If you want to enforce an arbitration clause and class action waiver, don’t bury it on the 97th page of a product manual. Instead, make sure consumers have reasonable notice of it. That’s the lesson from the Third Circuit’s decision in Noble v. Samsung Electronics Am., Inc., 2017 WL 838269, — F. App’x — (3d Cir. Mar. 3, 2017).
In Noble, a consumer brought a class action against Samsung in the U.S. District Court for the District of New Jersey, claiming that the battery in his Samsung Smartwatch did not last as long as Samsung said it would. Samsung moved to compel arbitration and to dismiss the class claims. Samsung pointed the court to a 143-page document—a “Health and Safety and Warranty Guide”—packed inside each Smartwatch box.
On page 97, a question in bold face type read, “What is the procedure for resolving disputes?” The answer:
ALL DISPUTES WITH SAMSUNG ARISING IN ANY WAY FROM THIS LIMITED WARRANTY OR THE SALE, CONDITION OR PERFORMANCE OF THE PRODUCTS SHALL BE RESOLVED EXCLUSIVELY THROUGH FINAL AND BINDING ARBITRATION, AND NOT BY A COURT OR JURY
Any such dispute shall not be combined or consolidated with a dispute involving any other person’s or entity’s Product or claim, and specifically, without limitation of the foregoing, shall not under any circumstances proceed as part of a class action.
The district court denied Samsung’s motion, finding the clause unreasonably hidden. Samsung appealed. The Third Circuit affirmed.
Applying basic principles of contract law, the Third Circuit found no “meeting of the minds” because Samsung failed to provide “reasonable notice” to the consumer that the Guide included bilateral contractual terms at all or contained an arbitration clause and class action waiver. The court was troubled by the lack of any indication on the outside of the Guide that it was a bilateral contract or included any terms or conditions. Rather, the cover of the Guide referred to itself as a “manual.” Nor did the table of contents or index list an arbitration clause.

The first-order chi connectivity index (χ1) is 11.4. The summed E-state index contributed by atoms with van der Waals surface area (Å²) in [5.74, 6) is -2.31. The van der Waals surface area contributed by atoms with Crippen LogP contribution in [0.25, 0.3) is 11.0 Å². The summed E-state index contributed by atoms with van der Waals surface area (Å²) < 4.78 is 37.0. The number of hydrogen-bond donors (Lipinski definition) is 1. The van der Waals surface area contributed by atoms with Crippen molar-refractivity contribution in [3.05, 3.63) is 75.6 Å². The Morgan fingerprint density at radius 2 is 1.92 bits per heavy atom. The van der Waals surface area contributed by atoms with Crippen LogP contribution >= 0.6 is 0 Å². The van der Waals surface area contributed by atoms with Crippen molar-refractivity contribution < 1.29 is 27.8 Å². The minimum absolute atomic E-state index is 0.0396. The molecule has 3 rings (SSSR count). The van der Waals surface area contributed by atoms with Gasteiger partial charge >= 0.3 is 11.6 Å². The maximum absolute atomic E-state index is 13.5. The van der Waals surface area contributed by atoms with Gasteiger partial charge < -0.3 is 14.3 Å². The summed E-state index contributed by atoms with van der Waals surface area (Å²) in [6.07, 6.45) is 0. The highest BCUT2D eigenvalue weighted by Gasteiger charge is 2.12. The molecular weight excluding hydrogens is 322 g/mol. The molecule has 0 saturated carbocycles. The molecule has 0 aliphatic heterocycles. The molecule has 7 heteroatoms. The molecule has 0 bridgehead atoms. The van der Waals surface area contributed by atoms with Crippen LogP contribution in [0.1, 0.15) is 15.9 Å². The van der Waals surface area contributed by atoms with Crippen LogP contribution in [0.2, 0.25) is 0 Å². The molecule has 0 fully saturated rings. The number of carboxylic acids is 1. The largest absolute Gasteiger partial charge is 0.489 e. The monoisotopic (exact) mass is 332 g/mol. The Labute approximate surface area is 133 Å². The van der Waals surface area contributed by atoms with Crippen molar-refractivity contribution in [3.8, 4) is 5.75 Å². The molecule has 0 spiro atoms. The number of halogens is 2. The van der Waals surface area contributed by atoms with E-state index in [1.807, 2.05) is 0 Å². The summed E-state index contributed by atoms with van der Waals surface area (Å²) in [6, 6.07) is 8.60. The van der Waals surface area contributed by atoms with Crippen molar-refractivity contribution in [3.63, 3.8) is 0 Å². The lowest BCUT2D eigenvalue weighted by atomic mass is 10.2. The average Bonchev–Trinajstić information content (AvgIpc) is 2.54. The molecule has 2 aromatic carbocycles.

The court recognized the practical reality that a consumer would have no way to learn that this 143-page Guide contained either bilateral contractual terms in general or an arbitration clause and class action waiver in particular short of reading the whole thing, which consumers cannot be reasonably expected to do. “[T]he only manner in which a consumer could receive notice of the Clause at issue here would be to read ninety-seven pages into the Guide where the Clause appears, or to happen upon page ninety-seven by luck.”
Though the Third Circuit’s decision was not precedential, it is consistent with a January 2017 published Ninth Circuit decision also refusing to enforce a Samsung arbitration clause and class action waiver. Norcia v. Samsung Telecomms. Am., LLC, 845 F.3d 1279 (9th Cir. 2017). “Faced with a nearly identical case, the … Ninth Circuit rejected Samsung’s argument that an arbitration agreement was created by language tucked away in a brochure entitled ‘Product Safety & Warranty Information.’”
If you’re thinking about adding an arbitration clause and class action waiver to your consumer warranties, it would be wise to give purchasers reasonable notice of what you’re doing. Make sure the document in which the clause appears refers to itself as an agreement—not just a “manual.” And make sure it conveys—up front—that it includes an arbitration clause and class waiver binding on the consumer and your company. Don’t take these clauses for granted. Courts will enforce them with reasonable notice, but you can’t bury them.